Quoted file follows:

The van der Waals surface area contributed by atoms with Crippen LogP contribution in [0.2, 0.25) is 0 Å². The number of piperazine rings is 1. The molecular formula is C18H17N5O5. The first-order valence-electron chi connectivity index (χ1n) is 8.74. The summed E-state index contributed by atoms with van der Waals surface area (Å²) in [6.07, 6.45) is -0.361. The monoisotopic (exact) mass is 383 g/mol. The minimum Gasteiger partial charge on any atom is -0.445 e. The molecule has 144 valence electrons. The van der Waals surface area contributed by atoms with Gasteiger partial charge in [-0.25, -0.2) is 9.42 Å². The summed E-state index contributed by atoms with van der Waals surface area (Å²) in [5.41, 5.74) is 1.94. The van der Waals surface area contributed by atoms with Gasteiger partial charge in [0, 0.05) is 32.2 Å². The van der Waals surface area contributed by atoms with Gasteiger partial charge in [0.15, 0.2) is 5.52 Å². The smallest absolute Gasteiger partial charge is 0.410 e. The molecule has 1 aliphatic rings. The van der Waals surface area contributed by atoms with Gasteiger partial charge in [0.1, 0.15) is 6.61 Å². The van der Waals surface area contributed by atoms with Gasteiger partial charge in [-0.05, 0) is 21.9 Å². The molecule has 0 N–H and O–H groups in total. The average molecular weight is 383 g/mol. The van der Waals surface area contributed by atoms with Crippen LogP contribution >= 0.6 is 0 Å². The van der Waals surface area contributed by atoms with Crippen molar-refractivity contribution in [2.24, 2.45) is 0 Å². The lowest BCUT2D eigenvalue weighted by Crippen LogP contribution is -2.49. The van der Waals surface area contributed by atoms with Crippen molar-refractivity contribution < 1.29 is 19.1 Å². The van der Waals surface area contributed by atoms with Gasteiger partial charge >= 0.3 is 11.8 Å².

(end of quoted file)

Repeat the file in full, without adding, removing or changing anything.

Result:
The van der Waals surface area contributed by atoms with Crippen LogP contribution in [0.2, 0.25) is 0 Å². The number of piperazine rings is 1. The molecular formula is C18H17N5O5. The first-order valence-electron chi connectivity index (χ1n) is 8.74. The summed E-state index contributed by atoms with van der Waals surface area (Å²) in [6.07, 6.45) is -0.361. The monoisotopic (exact) mass is 383 g/mol. The minimum Gasteiger partial charge on any atom is -0.445 e. The molecule has 144 valence electrons. The van der Waals surface area contributed by atoms with Gasteiger partial charge in [-0.25, -0.2) is 9.42 Å². The summed E-state index contributed by atoms with van der Waals surface area (Å²) in [5.41, 5.74) is 1.94. The van der Waals surface area contributed by atoms with Gasteiger partial charge in [0, 0.05) is 32.2 Å². The van der Waals surface area contributed by atoms with Gasteiger partial charge in [0.15, 0.2) is 5.52 Å². The smallest absolute Gasteiger partial charge is 0.410 e. The molecule has 1 aliphatic rings. The van der Waals surface area contributed by atoms with Gasteiger partial charge in [0.1, 0.15) is 6.61 Å². The van der Waals surface area contributed by atoms with Gasteiger partial charge in [-0.05, 0) is 21.9 Å². The molecule has 0 N–H and O–H groups in total. The average molecular weight is 383 g/mol. The van der Waals surface area contributed by atoms with Crippen LogP contribution >= 0.6 is 0 Å². The van der Waals surface area contributed by atoms with Crippen molar-refractivity contribution in [2.24, 2.45) is 0 Å². The lowest BCUT2D eigenvalue weighted by Crippen LogP contribution is -2.49. The van der Waals surface area contributed by atoms with Crippen molar-refractivity contribution < 1.29 is 19.1 Å². The van der Waals surface area contributed by atoms with Gasteiger partial charge >= 0.3 is 11.8 Å².